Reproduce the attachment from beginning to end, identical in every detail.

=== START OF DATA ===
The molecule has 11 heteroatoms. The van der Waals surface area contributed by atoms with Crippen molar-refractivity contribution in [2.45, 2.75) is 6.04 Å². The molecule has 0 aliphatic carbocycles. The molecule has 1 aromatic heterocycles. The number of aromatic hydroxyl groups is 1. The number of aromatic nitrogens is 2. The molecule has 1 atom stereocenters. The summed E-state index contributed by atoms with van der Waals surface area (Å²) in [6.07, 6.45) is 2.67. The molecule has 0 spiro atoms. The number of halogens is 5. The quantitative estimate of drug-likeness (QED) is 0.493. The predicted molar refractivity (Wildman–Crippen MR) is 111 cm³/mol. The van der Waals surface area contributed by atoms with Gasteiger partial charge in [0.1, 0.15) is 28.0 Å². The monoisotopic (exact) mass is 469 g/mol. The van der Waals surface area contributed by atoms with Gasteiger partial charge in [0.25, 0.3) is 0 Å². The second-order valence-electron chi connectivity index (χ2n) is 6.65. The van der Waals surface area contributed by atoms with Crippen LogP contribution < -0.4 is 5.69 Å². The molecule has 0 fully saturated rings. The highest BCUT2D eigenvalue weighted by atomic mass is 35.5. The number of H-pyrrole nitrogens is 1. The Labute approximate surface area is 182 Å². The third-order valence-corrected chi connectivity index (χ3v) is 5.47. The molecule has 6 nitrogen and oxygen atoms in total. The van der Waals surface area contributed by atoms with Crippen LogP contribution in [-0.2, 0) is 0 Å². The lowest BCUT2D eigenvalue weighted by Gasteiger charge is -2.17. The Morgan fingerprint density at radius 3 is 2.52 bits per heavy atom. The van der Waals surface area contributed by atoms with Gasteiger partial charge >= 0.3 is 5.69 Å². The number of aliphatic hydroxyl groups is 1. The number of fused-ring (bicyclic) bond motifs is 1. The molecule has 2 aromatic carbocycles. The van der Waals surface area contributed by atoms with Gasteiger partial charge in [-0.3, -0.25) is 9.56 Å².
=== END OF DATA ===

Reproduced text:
The molecule has 11 heteroatoms. The van der Waals surface area contributed by atoms with Crippen molar-refractivity contribution in [2.45, 2.75) is 6.04 Å². The molecule has 0 aliphatic carbocycles. The molecule has 1 aromatic heterocycles. The number of aromatic hydroxyl groups is 1. The number of aromatic nitrogens is 2. The molecule has 1 atom stereocenters. The summed E-state index contributed by atoms with van der Waals surface area (Å²) in [6.07, 6.45) is 2.67. The molecule has 0 spiro atoms. The number of halogens is 5. The quantitative estimate of drug-likeness (QED) is 0.493. The predicted molar refractivity (Wildman–Crippen MR) is 111 cm³/mol. The van der Waals surface area contributed by atoms with Gasteiger partial charge in [0.1, 0.15) is 28.0 Å². The monoisotopic (exact) mass is 469 g/mol. The van der Waals surface area contributed by atoms with Gasteiger partial charge in [0.25, 0.3) is 0 Å². The second-order valence-electron chi connectivity index (χ2n) is 6.65. The van der Waals surface area contributed by atoms with Crippen LogP contribution < -0.4 is 5.69 Å². The molecule has 0 fully saturated rings. The highest BCUT2D eigenvalue weighted by atomic mass is 35.5. The number of H-pyrrole nitrogens is 1. The Labute approximate surface area is 182 Å². The third-order valence-corrected chi connectivity index (χ3v) is 5.47. The molecule has 6 nitrogen and oxygen atoms in total. The van der Waals surface area contributed by atoms with Crippen LogP contribution in [-0.2, 0) is 0 Å². The lowest BCUT2D eigenvalue weighted by Gasteiger charge is -2.17. The Morgan fingerprint density at radius 3 is 2.52 bits per heavy atom. The van der Waals surface area contributed by atoms with Gasteiger partial charge >= 0.3 is 5.69 Å². The number of aliphatic hydroxyl groups is 1. The number of fused-ring (bicyclic) bond motifs is 1. The molecule has 2 aromatic carbocycles. The van der Waals surface area contributed by atoms with Gasteiger partial charge in [-0.3, -0.25) is 9.56 Å².